U.S. officials opened the first overseas Food and Drug Administration office in Beijing on Wednesday as they gear up for a long battle to ensure the quality of food, drug and feed imports from China.
The eight FDA workers in Beijing, Shanghai and Guangzhou will set up a process for pre-certifying and inspecting imports from China, which has hundreds of thousands of food processors and drug manufacturers.
A series of food safety scandals in China, where thousands of babies fell ill after melamine was introduced into milk formula to cheat protein tests, has triggered alarm in the United States, which imports about 15 percent of the food it consumes.
By Lucy Hornby, Reuters
Problems with melamine-tainted dairy products from China were so pervasive that the United States issued an import alert, which force importers to certify that the food was problem-free before entering U.S. markets. A similar alert has been in effect on Chinese seafood since last year.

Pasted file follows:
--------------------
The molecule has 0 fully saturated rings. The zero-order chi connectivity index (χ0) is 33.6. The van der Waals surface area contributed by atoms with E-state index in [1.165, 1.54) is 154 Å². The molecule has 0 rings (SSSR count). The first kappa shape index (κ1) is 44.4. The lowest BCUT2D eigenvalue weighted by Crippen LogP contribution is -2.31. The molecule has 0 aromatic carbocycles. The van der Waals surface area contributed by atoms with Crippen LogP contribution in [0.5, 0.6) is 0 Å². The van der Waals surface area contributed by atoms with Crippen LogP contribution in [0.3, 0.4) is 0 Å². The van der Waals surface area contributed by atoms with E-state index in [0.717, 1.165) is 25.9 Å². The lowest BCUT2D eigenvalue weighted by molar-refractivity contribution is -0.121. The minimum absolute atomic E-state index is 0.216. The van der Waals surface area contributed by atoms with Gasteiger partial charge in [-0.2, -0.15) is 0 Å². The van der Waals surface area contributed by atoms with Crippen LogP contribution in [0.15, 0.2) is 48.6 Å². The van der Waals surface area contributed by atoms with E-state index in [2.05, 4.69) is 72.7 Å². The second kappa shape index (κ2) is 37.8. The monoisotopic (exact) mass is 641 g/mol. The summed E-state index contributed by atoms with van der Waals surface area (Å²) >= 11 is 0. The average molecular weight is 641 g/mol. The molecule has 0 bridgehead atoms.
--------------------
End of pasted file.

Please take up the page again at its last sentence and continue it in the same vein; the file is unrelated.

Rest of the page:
U.S. inspectors have complained in the past of limited access and information when investigating safety disputes with Chinese suppliers and manufacturers, but U.S. Secretary of Health Mike Leavitt said cooperation was improving.
Access was “clearly spelled out” in agreements between U.S. and Chinese authorities, Leavitt told reporters.
“Heparin, for example, was not one of the drugs under the agreement but those protocols were used and there were U.S. inspectors and Chinese inspectors together visiting the points of production,” he said. “Progress is being made.”
Chinese-made heparin, a blood thinner, was blamed for fatalities and adverse reactions in U.S. and German patients, prompting a recall by Baxter International Inc. early this year.
The FDA offices would try to identify and train laboratories that can certify shipments for faster clearance into the United States, with the goal of ultimately accepting inspections by Chinese quarantine and inspection agency AQSIQ.